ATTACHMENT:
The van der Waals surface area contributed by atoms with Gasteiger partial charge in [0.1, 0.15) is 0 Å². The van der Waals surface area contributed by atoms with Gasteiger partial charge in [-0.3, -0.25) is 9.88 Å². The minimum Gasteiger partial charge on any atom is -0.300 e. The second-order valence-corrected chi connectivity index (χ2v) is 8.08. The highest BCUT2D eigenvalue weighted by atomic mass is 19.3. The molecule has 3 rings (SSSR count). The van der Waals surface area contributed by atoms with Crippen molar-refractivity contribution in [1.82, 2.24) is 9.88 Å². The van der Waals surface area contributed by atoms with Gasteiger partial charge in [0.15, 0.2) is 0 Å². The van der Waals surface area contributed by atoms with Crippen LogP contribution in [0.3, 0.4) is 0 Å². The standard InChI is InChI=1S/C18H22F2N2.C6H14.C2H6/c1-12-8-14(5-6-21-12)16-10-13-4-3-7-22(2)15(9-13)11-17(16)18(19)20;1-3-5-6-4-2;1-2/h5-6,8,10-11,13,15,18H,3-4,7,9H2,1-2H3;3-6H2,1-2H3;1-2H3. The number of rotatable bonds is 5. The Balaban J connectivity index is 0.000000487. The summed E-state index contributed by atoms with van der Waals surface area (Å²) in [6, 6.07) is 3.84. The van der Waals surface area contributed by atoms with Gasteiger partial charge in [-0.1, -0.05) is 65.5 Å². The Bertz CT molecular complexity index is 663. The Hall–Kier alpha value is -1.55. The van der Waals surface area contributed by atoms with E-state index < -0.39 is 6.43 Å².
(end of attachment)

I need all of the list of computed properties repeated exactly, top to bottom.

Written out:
The van der Waals surface area contributed by atoms with Gasteiger partial charge in [0.1, 0.15) is 0 Å². The van der Waals surface area contributed by atoms with Gasteiger partial charge in [-0.3, -0.25) is 9.88 Å². The minimum Gasteiger partial charge on any atom is -0.300 e. The second-order valence-corrected chi connectivity index (χ2v) is 8.08. The highest BCUT2D eigenvalue weighted by atomic mass is 19.3. The molecule has 3 rings (SSSR count). The van der Waals surface area contributed by atoms with Crippen molar-refractivity contribution in [1.82, 2.24) is 9.88 Å². The van der Waals surface area contributed by atoms with Gasteiger partial charge in [0.15, 0.2) is 0 Å². The van der Waals surface area contributed by atoms with Crippen LogP contribution in [0.3, 0.4) is 0 Å². The standard InChI is InChI=1S/C18H22F2N2.C6H14.C2H6/c1-12-8-14(5-6-21-12)16-10-13-4-3-7-22(2)15(9-13)11-17(16)18(19)20;1-3-5-6-4-2;1-2/h5-6,8,10-11,13,15,18H,3-4,7,9H2,1-2H3;3-6H2,1-2H3;1-2H3. The number of rotatable bonds is 5. The Balaban J connectivity index is 0.000000487. The summed E-state index contributed by atoms with van der Waals surface area (Å²) in [6, 6.07) is 3.84. The van der Waals surface area contributed by atoms with Gasteiger partial charge in [-0.1, -0.05) is 65.5 Å². The Bertz CT molecular complexity index is 663. The Hall–Kier alpha value is -1.55. The van der Waals surface area contributed by atoms with E-state index < -0.39 is 6.43 Å².